The second Macbeth was a more traditional production at Lincoln Center starring Ethan Hawke.  This production had far more negative reviews than Cumming’s, but ticket sales have been nearly the same (Cumming’s sold 73% of an average weekly attendance while Hawke’s has sold 72% through December 29).  It is scheduled to close on January 12.  Much has been said about how the Hawke production focuses on the manipulation of the witches throughout the narrative.  New Yorkers will get yet another dose of Macbeth this summer when Kenneth Branagh brings his acclaimed production to the Park Avenue Armory, which will be Branagh’s New York stage debut.

As one would suspect, there were other inventive Shakespeare productions in New York this year, though it seems just about everyone was on the same wavelength.  London’s Donmar Warehouse brought its all-female production of Julius Caesar, which is set in a women’s prison, to Brooklyn’s St. Ann’s Warehouse.  It received rave reviews from major critics.  However, that wasn’t even the only acclaimed production of Julius Caesar in Brooklyn this year.  The Royal Shakespeare Company presented a production at the Brooklyn Academy of Music that was just as innovative.  Set in present day Africa, it featured an all-black cast and was just as well-received at the Donmar Warehouse production.  Another production by Smith Street Stage at Carroll Park took a combined approach: it also cast a female (Sarah Dacey Charles) in the lead role in a contemporary setting.

If that seems like too much Julius Caesar for one year, there were plenty of other Shakespeare choices all around New York.  The Public Theater’s “Mobile Shakespeare Unit” performed Much Ado About Nothing in several venues throughout New York City in November and December, and finally returned “home” to the Public Theater for a brief run.  The Public Theater also presented The Comedy of Errors earlier this year.  Julie Taymor opened the new Brooklyn location of Theatre for a New Audience with a production of A Midsummer Night’s Dream (which ends its run on January 12).  The Brooklyn Academy of Music is also presented an extremely experimental one-person version of Hamlet titled A Piece of Work (the role is alternated by Scott Shepherd or Joan MacIntosh) that was rewritten by a computer in December.  A more traditional version of Hamlet was performed earlier this year by The Seeing Place in repertory with Rosencrantz and Guildenstern Are Dead, though not without the company’s usual flair for its high-quality actor-driven performances.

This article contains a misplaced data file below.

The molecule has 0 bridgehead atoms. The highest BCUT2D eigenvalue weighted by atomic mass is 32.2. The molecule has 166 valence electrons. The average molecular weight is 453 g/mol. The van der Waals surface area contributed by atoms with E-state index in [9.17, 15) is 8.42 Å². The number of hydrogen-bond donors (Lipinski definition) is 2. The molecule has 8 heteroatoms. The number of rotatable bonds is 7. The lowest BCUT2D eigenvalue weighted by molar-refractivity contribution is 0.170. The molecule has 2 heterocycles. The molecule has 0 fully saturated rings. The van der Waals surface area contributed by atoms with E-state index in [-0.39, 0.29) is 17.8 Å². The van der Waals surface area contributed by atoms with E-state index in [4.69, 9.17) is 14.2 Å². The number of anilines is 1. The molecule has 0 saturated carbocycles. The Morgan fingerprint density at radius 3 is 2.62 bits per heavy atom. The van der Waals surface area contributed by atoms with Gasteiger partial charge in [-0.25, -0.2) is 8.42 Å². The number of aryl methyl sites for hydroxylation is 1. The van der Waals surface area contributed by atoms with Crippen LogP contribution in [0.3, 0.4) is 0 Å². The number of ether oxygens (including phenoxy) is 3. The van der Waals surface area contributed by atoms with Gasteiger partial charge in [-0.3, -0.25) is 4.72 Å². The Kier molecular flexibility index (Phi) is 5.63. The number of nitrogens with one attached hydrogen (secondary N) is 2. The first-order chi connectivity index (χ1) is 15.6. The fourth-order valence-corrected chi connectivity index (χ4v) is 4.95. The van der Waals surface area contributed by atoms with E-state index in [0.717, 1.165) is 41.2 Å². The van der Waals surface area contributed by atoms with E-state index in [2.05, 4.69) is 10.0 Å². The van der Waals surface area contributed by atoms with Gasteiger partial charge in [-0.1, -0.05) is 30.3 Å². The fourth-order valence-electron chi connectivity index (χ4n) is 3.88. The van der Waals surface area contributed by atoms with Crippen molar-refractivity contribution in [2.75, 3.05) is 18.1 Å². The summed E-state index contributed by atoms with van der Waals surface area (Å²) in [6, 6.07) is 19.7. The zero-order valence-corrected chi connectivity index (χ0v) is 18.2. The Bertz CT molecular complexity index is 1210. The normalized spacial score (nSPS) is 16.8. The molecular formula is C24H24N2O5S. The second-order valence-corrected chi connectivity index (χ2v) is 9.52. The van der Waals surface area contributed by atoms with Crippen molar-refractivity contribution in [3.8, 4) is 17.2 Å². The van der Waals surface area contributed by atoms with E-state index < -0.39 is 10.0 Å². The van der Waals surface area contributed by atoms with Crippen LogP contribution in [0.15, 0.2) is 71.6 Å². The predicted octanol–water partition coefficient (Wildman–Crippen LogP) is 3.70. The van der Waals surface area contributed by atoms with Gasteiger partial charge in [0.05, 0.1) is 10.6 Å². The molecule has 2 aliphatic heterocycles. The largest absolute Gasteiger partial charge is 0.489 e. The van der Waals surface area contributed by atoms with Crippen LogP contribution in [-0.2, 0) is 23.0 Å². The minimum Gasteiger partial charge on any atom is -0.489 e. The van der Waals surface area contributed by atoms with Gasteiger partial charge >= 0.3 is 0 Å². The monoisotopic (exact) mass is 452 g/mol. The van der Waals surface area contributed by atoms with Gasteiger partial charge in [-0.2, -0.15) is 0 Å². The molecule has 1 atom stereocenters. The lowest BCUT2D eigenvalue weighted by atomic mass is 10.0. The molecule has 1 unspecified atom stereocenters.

But it seems one Shakespeare production stood head and shoulders above all others in 2013 in New York.  Actually, make that two productions, because Shakespeare’s Globe is performing Twelfth Night and Richard III starring Mark Rylance in repertory with a traditional all-male cast to universal acclaim.  It’s difficult to find anyone who hasn’t loved the production – in fact, it’s even more difficult to find a ticket since nearly every performance has been sold out beyond capacity. If you haven’t seen either production yet, both are closing on February 16, extended two weeks from the original closing dates of February 1 and 2, respectively.

That means that Shakespeare’s Globe has already set a high bar for Shakespeare in New York in 2014.  Besides the aforementioned production of Macbeth with Branagh and a production of of Antony & Cleopatra set to run at The Public Theater in February, it doesn’t seem like this year will be quite as Shakespeare saturated as 2013 in New York. After all, nobody wants to see a bunch of four hundred year-old plays go out of style because of overexposure, right?

2 thoughts on “2013: The Year of Shakespeare in New York”

  1. Yes, he was born 450 years ago as of 2014. But as I wrote, he has been DEAD nearly 400 years (398 years as of this April, to be exact!)

    So we’re both right! Thanks for reading!